Tuesday, July 31, 2007

Summer, Finally

It has been simply heavenly having a return to sunny, summer weather. The only remaining signs of the floods are the terribly gouged and potholed roads and the fact that there are an awful lot of carpets and furnishings now discarded outside people's homes.
And the return of the good weather means the return of barbecue season! The fridge has been restocked accordingly.

Sunday, July 29, 2007

Back to Normality

Well, almost.

It has been a challenging week. After the drama of the previous week it has been a huge relief to have had a sunny, mostly dry weekend. In particular it has been great to have some visitors again. We opened as normal during the week, but we were fighting a losing battle, really. The surrounding roads were still closed, with many of the staff and volunteers being unable to get to us, let alone visitors. While the catering staff stood around in the empty tea room, the scones untouched, the cakes uneaten, the volunteers roamed the deserted house, switching on lights and moving the furniture in an attempt to remain entertained.

There were a couple of days where everyone went home early, after having no customers at all for hours. Conditions have been generally gloomy.

Thankfully, things seem to be improving. I hardly had to put anything back to how it should be in the house today, which must mean they were nicely busy again.

Tuesday, July 24, 2007

Uninvited Guests

I stood on the lawn in front of the house, smiling and chatting to the assembled group.

They had each paid to be a part of our Pledger and Benefactor day and we were making sure they felt they received their money's worth. I had given a guided tour of the house and was now making myself available to answer any questions they might have.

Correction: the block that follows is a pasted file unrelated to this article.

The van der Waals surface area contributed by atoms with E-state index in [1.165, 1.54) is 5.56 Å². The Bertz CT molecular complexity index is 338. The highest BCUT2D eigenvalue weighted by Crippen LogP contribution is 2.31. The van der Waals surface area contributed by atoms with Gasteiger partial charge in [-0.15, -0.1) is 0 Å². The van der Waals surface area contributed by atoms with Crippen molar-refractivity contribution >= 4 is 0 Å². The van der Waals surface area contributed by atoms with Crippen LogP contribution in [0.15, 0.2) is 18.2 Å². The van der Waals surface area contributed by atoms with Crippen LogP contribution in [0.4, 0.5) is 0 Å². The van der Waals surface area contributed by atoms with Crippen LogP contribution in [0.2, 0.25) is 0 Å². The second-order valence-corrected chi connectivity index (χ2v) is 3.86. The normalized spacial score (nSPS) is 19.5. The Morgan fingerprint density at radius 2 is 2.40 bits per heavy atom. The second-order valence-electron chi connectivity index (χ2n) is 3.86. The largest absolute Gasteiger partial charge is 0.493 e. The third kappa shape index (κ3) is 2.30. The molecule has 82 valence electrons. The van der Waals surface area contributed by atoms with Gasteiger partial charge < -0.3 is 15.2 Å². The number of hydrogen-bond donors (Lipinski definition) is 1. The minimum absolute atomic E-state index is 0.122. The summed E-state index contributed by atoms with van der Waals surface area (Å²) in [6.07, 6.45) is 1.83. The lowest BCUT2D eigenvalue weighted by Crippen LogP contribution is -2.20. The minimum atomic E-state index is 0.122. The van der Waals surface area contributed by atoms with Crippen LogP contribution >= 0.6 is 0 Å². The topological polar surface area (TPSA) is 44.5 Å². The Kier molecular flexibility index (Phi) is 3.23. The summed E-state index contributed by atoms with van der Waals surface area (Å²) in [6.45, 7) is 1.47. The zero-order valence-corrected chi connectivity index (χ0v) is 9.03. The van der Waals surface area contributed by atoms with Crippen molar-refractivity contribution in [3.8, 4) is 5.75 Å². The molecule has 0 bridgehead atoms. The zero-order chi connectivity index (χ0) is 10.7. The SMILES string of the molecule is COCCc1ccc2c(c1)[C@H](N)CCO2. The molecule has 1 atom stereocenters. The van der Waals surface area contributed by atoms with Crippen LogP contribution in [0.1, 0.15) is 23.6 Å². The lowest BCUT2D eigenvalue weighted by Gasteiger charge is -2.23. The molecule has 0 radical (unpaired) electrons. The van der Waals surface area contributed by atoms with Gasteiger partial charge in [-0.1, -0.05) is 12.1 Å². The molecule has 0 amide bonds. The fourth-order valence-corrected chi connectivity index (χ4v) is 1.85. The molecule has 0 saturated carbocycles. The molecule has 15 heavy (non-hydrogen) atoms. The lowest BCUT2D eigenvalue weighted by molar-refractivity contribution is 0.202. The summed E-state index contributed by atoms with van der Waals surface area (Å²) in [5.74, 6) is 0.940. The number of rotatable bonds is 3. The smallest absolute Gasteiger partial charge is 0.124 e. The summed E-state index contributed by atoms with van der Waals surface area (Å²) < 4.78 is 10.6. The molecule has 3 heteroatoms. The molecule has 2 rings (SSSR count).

As I explained for the seventh time in as many minutes about why the house is limewashed, and therefore not black and white, I noticed a couple of people in the crowd that I was certain were not part of the group. For a start, our Pledgers and Benefactors were all dressed in wet weather gear and sensible footwear, having previously toured the woods and farms on the estate. They also wore name badges. A couple in brightly coloured shorts, with a dog in tow, stood out somewhat.

I watched them for a while, as I continued to chat to our official guests. They'd obviously taken advantage of the unpadlocked gate, as this was actually a closed day, and they would have found the ticket office unmanned. Dogs are not allowed beyond the Gatehouse either, so my hackles were up, but I felt loathe to have a public confrontation in front of our VIPs.

Eventually the man separated from his companion and headed into the house. I was agog at the cheek of it. I finished my conversation about limewash and excused myself. I found the uninvited guest in the Great Hall.

"Hello," I smiled. "Are you with the Pledger group?"

"Oh no, " he replied, "we're just visitors."

"Ah," I said. "Well I'm afraid we're actually closed today. This is a private function."

"Well nobody told us!" he exclaimed.

"That's because there was nobody in the ticket office to tell you. Because we're closed."

I walked him back outside and locked the house before any other opportunistic passersby wandered in.

I then scampered over to the courtyard where McColleague was in charge of the refreshments. I began to recount my tale of naughty visitors blagging a free visit.

"So, I had to usher him out of the door and - bloody hell! There they are again! I've asked them to leave once already!"

Sure enough, the completely unfazed couple, with dog, were now wandering into the courtyard and having a good look round.

"Well," huffed McColleague, "the nerve of it! I'd be so embarrassed, wouldn't you, if I found out I was in the middle of a private function and shouldn't be there?"